The BET Experience—a multi-day music and entertainment festival at Los Angeles’ STAPLES Center—attracts hundreds of thousands of celebrities and fans every year. This year, that list included several young women who eagerly lined up to get their hair braided, watch live beauty tutorials, and see people who looked like them strut down the BET Style stage runway.
Although hair, cosmetics, and fashion have always been central elements of black culture, beauty brands have historically ignored women of color despite their buying power and influence. In fact, black women spend an estimated $7.5 billion annually on beauty products, which is 80% more than their non-black counterparts, according to research from Essence.
But now beauty brands and events—as well as individuals in the industry—are showing an interest in women of color and attracting a growing base of fans as a result. In the last few years, there’s been an explosion of niche and independent beauty brands, including several product lines that cater to a diverse demographic.
Black women spend an estimated $7.5 billion annually on beauty products, which is 80% more than their non-black counterparts.
Rihanna’s Fenty Beauty, launched in 2017, was a turning point. TIME declared Fenty Beauty one of the best inventions of the year, alongside breakthrough products like the Tesla Model 3 electric car. Rihanna explained that some women “are finding their shade of foundation for the first time, getting emotional at the counter” in an interview with the magazine. The line racked up $72 million in sales within the first month.
Image: @FentyBeauty Instagram
Resonating with consumers requires more than just products. “Every brand is throwing around the words ‘diversity and inclusion,” says Essence beauty editor Siraad Dirshie, emphasizing that companies need to apply diversity into advertising and boardrooms. “One of the many reasons Fenty Beauty was a smash success was because the team thought about diversity holistically with an element of care and sincerity which many black women weren’t used to from beauty brands,” she added.
Beauty Created for Color
At the BET Experience, the events and activations in the BETX House of Fashion and Beauty were designed specifically for women of color.
There were big-chop demonstrations encouraging women to embrace their textured hair; make-up tutorials featuring women of all skin tones; salon hair styling stations using Camille Rose products, designed for women of color; and even a book signing from Angela C. Styles, author of Hair, a children’s book that teaches young girls to embrace their natural hair.
Speaking with women attending these booths it was apparent that beauty is about more than appearances; it communicates who they are and how they want to present to the world. Desiree Glover, a model and attendee explains, “beauty and fashion are all about saying something without having to say it out loud. It’s about making a statement and not being afraid. “
Business owners like Janelle Stephens, CEO of Camille Rose, also found benefit from being on the ground and hosting a brand activation. “This has given us the opportunity to touch the consumer and reach the consumer. It’s also helped us to raise brand awareness, especially to a younger demographic.”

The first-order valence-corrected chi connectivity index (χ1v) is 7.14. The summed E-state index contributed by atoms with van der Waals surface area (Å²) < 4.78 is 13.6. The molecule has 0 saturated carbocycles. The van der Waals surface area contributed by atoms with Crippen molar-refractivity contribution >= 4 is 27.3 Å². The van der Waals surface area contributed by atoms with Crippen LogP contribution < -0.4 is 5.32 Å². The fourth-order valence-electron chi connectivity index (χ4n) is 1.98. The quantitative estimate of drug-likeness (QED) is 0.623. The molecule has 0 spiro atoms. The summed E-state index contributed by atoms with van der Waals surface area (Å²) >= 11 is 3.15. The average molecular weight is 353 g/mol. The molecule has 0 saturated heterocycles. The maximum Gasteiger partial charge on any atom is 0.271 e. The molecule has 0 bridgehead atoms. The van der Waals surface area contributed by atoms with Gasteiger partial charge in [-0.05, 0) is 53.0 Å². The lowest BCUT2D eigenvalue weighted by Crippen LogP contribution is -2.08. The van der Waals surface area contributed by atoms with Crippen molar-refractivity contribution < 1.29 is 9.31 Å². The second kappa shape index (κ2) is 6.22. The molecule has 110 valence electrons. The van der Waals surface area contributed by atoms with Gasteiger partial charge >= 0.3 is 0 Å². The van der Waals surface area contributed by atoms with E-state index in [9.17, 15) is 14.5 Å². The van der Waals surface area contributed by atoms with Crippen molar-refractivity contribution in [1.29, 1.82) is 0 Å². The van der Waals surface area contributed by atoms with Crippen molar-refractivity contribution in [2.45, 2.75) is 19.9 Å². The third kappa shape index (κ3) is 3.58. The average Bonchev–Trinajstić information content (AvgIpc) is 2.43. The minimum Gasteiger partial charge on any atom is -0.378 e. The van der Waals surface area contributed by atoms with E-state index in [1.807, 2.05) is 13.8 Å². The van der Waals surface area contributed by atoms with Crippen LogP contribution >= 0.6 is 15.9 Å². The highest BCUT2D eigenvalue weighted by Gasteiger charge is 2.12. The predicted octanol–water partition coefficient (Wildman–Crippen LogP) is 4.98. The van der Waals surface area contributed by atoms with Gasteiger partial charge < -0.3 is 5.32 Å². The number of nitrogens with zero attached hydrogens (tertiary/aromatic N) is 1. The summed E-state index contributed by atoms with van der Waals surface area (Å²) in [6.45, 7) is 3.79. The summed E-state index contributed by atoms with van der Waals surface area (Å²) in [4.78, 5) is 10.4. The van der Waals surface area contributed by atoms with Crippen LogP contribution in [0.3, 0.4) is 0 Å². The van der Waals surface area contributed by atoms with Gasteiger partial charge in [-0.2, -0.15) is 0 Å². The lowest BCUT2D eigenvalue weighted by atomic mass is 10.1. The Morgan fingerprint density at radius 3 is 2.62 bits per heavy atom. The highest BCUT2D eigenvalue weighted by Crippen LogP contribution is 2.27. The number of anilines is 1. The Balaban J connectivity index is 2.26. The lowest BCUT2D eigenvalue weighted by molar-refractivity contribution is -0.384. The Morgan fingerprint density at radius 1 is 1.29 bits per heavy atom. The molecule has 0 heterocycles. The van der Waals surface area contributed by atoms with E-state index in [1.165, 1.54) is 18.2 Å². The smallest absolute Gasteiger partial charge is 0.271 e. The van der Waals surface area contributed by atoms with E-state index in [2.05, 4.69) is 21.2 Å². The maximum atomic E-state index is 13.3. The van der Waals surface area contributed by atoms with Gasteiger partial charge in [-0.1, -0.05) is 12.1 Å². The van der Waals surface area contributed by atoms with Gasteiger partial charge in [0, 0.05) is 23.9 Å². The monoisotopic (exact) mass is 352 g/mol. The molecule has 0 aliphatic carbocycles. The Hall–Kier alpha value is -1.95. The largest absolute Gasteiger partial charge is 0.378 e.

Beauty for a Mobile, Social Audience
BET announced a content partnership with Beautycon earlier this year to create video tutorials for women of color, a move that signaled BET was ready to tap into the diverse passions of its audience with digital content. Days later, a Beautycon event in New York City featured a standout moment: a live-wig demonstration by Tokyo Stylez, who has worked with Nicki Minaj, Cardi B, and Kim Kardashian. The Stylez demonstration was a huge hit, because as Danielle Prescod, BET Style Director, explains, it “hit all the points our audience cares about: celebrity, hair, and glamour.”
Tokyo Stylez demonstrates wig styling on the BET Beautycon stage.
The BET x Beautycon video tutorials, which appear on BET.com, are designed for a young, social audience and feature prominent influencers and models who teach viewers how to recreate on-trend beauty looks.
But not too trendy. The BET digital team worked closely with Beautycon to decide which tutorials would best cater to their audience. Products are integrated throughout the videos, offering natural opportunities for advertisers to be integrated into the content. Prescod describes the content as “beginner and medium-level” explaining, they didn’t want anyone to be intimidated to try out the looks featured in the video. “We wanted people to look at these [tutorials] and think ‘oh I think I can try that.’”
Black beauty influencers, like popular YouTuber Jackie Aina, who has 2.5M subscribers, and Patricia Bright, with 2.4M subscribers, have successfully fulfilled the demand many major publishers ignored by creating their own beauty content geared towards women of color. Prescod notes that while black audiences are “underserved from official publications,” explaining that a brand like BET can offer programming that has a higher level of legitimacy than an individual influencer may be able to.
See highlights from the 2018 BET Experience House of Fashion & Beauty:
Images by Maria Jose Govea